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J Cardiol. 2009 Aug;54(1):59-65. doi: 10.1016/j.jjcc.2009.03.008. Epub 2009 May 21.

Plaque characterization of non-culprit lesions by virtual histology intravascular ultrasound in diabetic patients: impact of renal function.

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  • 1Department of Integrated Medicine 1, Cardiovascular Division, Jichi Medical University, Saitama Medical Center, 1-847, Amanuma, Omiya, Saitama 330-8503, Japan.

Abstract

BACKGROUND:

The aim of this study was to characterize coronary plaque composition of non-target lesions in diabetic patients using virtual histology intravascular ultrasound (VH-IVUS).

METHODS AND RESULTS:

In 134 stable angina pectoris patients, plaque components of non-culprit (< 50% in diameter stenosis) lesions in de novo target vessels were analyzed by VH-IVUS. Plaque characterization was compared between diabetic (n=65) and non-diabetic groups (n=69). Diabetic patients were further divided into four groups according to estimated glomerular filtration rate (eGFR, ml/min): eGFR > or = 70 (n=20), 50 < or = eGFR < 70 (n=19), GFR < 50 (n=18), and end stage renal disease (ESRD) on hemodialysis (HD) (n=11). There was no significant difference in plaque composition between the diabetic and the non-diabetic patients except for the percentage of dense calcium (8.9% vs. 6.2%; p<0.05). In the diabetic patients, the percent volume of necrotic core was 9.6%, 11.4%, 14.8%, and 20.8% in the eGFR > or = 70, 50 < or = eGFR < 70, eGFR < 50, and the ESRD on HD groups, respectively, showing significantly higher percentage in eGFR < 50 (p<0.05 vs. eGFR > or = 70) and ESRD on HD group (p<0.001).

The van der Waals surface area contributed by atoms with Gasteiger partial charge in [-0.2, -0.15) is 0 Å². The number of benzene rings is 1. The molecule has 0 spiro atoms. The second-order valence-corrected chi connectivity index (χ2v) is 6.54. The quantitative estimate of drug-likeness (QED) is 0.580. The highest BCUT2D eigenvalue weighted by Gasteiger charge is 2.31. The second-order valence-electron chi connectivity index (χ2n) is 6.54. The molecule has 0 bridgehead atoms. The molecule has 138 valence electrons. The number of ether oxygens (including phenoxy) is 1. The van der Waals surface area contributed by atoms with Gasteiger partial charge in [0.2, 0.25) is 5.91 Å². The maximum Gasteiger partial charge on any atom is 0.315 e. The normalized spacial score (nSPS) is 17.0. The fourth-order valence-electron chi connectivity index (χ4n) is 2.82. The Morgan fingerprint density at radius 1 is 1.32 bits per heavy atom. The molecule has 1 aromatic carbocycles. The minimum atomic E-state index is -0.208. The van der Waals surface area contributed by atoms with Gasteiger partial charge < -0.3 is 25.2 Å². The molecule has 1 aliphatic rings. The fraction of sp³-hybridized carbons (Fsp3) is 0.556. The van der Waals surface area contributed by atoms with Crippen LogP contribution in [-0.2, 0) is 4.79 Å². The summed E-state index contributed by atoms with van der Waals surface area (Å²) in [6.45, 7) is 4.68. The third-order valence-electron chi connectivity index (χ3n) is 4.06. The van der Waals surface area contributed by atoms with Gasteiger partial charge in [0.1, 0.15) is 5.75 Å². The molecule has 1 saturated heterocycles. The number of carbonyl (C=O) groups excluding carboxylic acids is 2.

CONCLUSIONS:

Diabetic patients have significantly larger amount of dense calcium than non-diabetic patients in non-culprit coronary artery segments, and the plaque components of non-culprit lesions in diabetes are significantly different according to the decline in renal function.

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